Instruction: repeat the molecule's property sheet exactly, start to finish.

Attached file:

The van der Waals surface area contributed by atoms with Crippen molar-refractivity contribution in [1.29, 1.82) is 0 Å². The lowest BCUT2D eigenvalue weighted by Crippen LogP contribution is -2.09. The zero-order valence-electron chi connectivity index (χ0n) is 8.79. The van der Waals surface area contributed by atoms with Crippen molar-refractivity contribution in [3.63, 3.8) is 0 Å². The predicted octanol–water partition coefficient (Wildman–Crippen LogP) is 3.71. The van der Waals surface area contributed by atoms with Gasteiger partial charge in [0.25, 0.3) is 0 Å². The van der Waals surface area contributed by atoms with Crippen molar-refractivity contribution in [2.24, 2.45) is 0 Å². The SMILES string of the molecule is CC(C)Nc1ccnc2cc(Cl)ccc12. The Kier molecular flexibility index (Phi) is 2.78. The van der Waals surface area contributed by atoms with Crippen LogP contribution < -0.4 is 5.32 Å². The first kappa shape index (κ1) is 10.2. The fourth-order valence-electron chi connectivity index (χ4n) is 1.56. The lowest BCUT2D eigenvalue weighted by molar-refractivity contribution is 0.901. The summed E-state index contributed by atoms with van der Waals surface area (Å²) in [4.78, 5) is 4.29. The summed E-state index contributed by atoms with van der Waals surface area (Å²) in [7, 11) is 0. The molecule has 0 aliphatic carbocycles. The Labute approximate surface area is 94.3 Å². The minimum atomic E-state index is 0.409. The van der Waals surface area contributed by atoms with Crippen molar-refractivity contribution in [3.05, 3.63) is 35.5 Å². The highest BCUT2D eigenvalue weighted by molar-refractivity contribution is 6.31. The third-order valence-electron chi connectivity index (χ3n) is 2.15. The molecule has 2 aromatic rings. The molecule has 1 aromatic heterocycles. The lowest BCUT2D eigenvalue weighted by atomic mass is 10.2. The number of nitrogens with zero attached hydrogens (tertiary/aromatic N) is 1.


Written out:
The van der Waals surface area contributed by atoms with Crippen molar-refractivity contribution in [1.29, 1.82) is 0 Å². The lowest BCUT2D eigenvalue weighted by Crippen LogP contribution is -2.09. The zero-order valence-electron chi connectivity index (χ0n) is 8.79. The van der Waals surface area contributed by atoms with Crippen molar-refractivity contribution in [3.63, 3.8) is 0 Å². The predicted octanol–water partition coefficient (Wildman–Crippen LogP) is 3.71. The van der Waals surface area contributed by atoms with Gasteiger partial charge in [0.25, 0.3) is 0 Å². The van der Waals surface area contributed by atoms with Crippen molar-refractivity contribution in [2.24, 2.45) is 0 Å². The SMILES string of the molecule is CC(C)Nc1ccnc2cc(Cl)ccc12. The Kier molecular flexibility index (Phi) is 2.78. The van der Waals surface area contributed by atoms with Crippen LogP contribution < -0.4 is 5.32 Å². The first kappa shape index (κ1) is 10.2. The fourth-order valence-electron chi connectivity index (χ4n) is 1.56. The lowest BCUT2D eigenvalue weighted by molar-refractivity contribution is 0.901. The summed E-state index contributed by atoms with van der Waals surface area (Å²) in [4.78, 5) is 4.29. The summed E-state index contributed by atoms with van der Waals surface area (Å²) in [7, 11) is 0. The molecule has 0 aliphatic carbocycles. The Labute approximate surface area is 94.3 Å². The minimum atomic E-state index is 0.409. The van der Waals surface area contributed by atoms with Crippen molar-refractivity contribution in [3.05, 3.63) is 35.5 Å². The highest BCUT2D eigenvalue weighted by molar-refractivity contribution is 6.31. The third-order valence-electron chi connectivity index (χ3n) is 2.15. The molecule has 2 aromatic rings. The molecule has 1 aromatic heterocycles. The lowest BCUT2D eigenvalue weighted by atomic mass is 10.2. The number of nitrogens with zero attached hydrogens (tertiary/aromatic N) is 1.